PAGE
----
The Bionicle team kept its efforts on track through regular review sessions with upper management, where executives critiqued model prototypes as well as the business case for the next iteration of Bionicle characters. Because LEGO had never before developed a story-driven product, the design team went to elaborate lengths to bring executives into the concept’s science-fantasy world. For its 2000 presentation of the Voodoo Heads concept (which was later renamed Bone Heads), the development team used big blocks of foam board to fashion a strangely wondrous island, eight feet high, replete with cliffs and caves inhabited by the skeletal creatures. The team’s working name for the proposed line read like the title of a B movie from the 1950s: Bone Heads of Voodoo Island. As Holm remembers it, Kristiansen and Plougmann were somewhat taken aback by the presentation’s scale and over-the-top setting. But the expressiveness of the Bone Heads characters, which evinced some of the ghoulish humor of Day of the Dead figurines, elicited the go-ahead to keep developing the concept.
Prior to the toy’s launch in 2001, no other LEGO development team had encountered quite as many hurdles as the team that created Bionicle. Not only did the Bionicle design crew have to meet the challenge of conjuring an entirely new kind of toy, but the writers had to compose the Bionicle narrative, the Web team had to conceive new digital content, the marketing team had to create a movielike campaign, the packaging team had to fashion the soda-can-style Bionicle canisters, and the licensing group had to coordinate with a multitude of companies that wanted a piece of the Bionicle brand. And then, to keep the story fresh and keep priming demand, everyone had to generate an entirely new story line, new characters, and new sets every six months.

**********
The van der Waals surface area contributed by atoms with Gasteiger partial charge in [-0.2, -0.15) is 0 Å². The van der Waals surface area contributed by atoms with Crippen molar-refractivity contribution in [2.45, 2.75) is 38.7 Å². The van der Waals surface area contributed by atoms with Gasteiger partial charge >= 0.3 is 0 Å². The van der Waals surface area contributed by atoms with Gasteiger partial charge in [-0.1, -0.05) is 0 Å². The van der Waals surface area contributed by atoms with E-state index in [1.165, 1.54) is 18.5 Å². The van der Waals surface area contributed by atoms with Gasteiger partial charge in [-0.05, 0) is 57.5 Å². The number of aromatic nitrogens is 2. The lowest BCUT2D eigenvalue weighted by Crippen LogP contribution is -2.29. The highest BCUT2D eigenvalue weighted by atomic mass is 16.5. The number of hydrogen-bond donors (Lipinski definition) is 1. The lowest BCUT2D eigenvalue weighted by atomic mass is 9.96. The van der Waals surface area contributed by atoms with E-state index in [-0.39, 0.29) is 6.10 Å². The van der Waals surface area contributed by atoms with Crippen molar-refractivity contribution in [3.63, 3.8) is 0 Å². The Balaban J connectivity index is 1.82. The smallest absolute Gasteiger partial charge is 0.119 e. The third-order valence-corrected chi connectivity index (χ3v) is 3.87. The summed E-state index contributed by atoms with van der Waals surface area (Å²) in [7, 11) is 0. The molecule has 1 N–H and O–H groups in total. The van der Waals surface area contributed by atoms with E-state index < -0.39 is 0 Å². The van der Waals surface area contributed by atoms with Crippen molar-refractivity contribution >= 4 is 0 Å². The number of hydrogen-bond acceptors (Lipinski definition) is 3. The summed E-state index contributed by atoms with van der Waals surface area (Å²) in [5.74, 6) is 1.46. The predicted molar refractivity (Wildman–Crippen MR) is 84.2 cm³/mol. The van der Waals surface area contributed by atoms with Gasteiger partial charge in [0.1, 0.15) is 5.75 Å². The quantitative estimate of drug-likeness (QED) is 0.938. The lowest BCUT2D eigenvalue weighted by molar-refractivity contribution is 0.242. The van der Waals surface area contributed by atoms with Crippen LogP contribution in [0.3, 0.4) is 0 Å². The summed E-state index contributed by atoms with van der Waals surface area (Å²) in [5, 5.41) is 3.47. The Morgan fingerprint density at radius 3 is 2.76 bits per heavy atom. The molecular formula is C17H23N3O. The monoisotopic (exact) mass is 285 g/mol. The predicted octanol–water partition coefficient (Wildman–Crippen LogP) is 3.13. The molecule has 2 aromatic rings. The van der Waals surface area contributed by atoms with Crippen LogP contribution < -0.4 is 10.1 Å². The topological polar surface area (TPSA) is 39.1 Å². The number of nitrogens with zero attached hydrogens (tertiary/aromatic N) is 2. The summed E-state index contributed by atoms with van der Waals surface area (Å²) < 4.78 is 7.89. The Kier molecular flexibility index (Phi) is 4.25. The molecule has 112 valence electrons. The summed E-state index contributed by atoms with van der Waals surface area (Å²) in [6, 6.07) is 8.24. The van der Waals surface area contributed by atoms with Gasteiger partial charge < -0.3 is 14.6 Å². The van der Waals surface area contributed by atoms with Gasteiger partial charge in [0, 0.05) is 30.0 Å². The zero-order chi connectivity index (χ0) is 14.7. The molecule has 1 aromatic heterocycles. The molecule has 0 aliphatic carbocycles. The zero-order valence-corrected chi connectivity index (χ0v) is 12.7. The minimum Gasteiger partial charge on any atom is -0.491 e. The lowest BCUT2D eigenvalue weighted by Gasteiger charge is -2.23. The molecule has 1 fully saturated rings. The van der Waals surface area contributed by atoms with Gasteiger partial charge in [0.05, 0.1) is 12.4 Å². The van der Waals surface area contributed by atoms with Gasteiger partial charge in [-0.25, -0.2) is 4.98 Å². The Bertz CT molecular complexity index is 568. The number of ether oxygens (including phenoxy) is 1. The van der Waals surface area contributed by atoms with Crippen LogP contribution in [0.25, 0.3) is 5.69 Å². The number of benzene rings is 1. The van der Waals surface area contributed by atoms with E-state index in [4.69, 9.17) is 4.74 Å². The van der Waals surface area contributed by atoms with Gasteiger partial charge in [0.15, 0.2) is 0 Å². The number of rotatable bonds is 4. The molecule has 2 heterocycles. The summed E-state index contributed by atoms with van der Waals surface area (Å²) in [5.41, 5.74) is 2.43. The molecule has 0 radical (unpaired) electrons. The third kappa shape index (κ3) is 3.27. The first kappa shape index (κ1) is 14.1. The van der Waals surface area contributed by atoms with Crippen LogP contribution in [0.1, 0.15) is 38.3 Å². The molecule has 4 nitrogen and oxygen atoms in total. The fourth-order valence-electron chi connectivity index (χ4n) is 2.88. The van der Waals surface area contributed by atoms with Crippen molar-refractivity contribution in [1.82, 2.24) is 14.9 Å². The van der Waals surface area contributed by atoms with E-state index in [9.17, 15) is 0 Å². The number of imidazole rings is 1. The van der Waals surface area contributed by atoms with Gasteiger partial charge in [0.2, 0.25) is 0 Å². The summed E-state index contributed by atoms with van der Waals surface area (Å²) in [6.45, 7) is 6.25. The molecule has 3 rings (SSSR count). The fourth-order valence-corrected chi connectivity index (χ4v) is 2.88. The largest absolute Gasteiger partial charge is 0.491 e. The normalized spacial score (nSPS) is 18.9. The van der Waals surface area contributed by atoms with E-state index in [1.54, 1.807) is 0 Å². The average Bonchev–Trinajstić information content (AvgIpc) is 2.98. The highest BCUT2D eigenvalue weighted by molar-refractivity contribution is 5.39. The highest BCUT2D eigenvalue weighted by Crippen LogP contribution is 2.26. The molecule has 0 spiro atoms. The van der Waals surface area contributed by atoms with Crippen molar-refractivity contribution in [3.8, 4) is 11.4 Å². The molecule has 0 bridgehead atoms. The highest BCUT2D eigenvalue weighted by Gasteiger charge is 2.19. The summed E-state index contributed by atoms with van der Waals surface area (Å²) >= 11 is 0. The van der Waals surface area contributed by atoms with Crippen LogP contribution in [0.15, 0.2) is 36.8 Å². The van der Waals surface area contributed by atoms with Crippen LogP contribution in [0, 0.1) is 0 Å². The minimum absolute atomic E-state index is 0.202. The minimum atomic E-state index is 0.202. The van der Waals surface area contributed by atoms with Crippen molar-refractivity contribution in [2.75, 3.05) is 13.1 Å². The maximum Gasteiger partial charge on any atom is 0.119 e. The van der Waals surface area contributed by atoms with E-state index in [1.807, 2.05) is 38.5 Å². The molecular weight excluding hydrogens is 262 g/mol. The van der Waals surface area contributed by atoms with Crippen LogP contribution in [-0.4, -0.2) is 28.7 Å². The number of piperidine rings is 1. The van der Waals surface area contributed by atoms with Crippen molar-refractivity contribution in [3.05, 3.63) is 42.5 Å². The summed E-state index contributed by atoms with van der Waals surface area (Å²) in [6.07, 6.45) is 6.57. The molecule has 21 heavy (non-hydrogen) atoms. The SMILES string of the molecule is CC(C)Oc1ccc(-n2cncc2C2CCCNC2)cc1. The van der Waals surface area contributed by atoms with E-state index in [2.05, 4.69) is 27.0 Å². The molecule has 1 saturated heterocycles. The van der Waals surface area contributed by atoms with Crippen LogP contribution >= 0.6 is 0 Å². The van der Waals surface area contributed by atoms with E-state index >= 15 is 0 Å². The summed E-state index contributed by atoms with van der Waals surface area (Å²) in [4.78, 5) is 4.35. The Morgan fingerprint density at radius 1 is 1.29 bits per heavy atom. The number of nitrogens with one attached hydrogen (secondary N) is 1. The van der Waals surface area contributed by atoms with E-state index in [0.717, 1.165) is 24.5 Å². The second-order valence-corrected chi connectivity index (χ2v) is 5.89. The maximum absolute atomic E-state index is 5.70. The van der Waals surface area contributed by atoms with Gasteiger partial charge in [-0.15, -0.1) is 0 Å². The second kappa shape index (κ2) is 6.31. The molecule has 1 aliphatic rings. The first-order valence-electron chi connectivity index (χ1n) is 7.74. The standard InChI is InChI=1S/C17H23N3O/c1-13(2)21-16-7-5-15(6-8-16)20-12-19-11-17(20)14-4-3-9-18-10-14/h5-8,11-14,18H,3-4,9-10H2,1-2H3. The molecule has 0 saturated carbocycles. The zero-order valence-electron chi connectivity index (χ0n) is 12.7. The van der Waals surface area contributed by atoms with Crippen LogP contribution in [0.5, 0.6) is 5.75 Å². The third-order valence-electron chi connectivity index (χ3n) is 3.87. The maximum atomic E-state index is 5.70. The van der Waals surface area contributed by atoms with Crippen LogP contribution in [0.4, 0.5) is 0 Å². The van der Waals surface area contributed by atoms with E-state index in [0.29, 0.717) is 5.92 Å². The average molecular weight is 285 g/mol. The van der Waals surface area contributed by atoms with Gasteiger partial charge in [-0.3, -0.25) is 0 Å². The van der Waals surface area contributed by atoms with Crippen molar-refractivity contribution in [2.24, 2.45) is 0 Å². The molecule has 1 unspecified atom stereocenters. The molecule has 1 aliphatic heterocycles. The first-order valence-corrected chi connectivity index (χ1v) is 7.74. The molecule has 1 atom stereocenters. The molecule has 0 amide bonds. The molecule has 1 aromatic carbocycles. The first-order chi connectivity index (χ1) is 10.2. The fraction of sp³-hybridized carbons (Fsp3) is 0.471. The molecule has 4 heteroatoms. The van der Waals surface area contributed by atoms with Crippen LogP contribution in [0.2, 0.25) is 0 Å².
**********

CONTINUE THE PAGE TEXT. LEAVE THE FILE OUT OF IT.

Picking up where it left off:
Time and again, the development team could have lost its way. But for the nine years of the Bionicle franchise’s lifetime, the team kept to its path, largely because it found a different way to organize itself.
Before the rise of Bionicle, the LEGO Group’s product teams were siloed from one another and toys were for the most part developed sequentially: designers mocked up the models and then threw their creations over a metaphorical wall to the engineers, who prepared the prototypes for manufacture and then kicked them over to the marketers, and so on down the line. Rarely would one team venture onto another team’s turf to offer a suggestion or ask for feedback. If all went well, the team’s product would hit the market in two or three years.
The Bionicle team’s six-month deadlines forced a different way of working, one that was less sequential than parallel, and highly collaborative. Once the outline for the next chapter of the Bionicle saga was roughed out, the different functional groups would work side by side in real time, swapping ideas, critiquing models, and always pushing to simultaneously nail the deadline and build a better Bionicle.
“We had a massive project team,” recalled Farshtey. “It wasn’t just the creative people; it was also people from Advance and from marketing, sales, events, PR—all different parts of the company, all helping to steer the franchise.”
Because the marketing group worked directly with designers, Bionicle’s advertising campaign felt connected to the product. Promotional posters for Bionicle’s first-year run had the look and feel of movie posters, precisely because the toy featured the powerful visuals and narrative sweep of an epic film. “We wanted more communication in the product and more product in the communication,” said Faber. “That meant the marketing group needed to be involved at the very start of product development, so the story flowed out through the product. We wanted the product almost to tell the story by itself.
“We had a kind of triangle, where the marketing, the story, and the product had to move ahead together,” he continued. “None of those could be the spearhead. Each needed to support and inspire the other.”
The problem with a more linear approach to product development is that if, say, the marketing group isn’t engaged early on in the process, it might not spot a communication flaw until the problem becomes pervasive and therefore expensive to fix. With the Bionicle team, however, the tight linkage between design, marketing, engineering, and the other groups meant that little problems didn’t compound into big problems before the team could take corrective action. Moreover, because each functional group was invested in the entire project, as opposed to protecting its turf, everyone had a stake in driving the business forward. This made for an operationally resilient team and contributed to Bionicle’s nine-year run.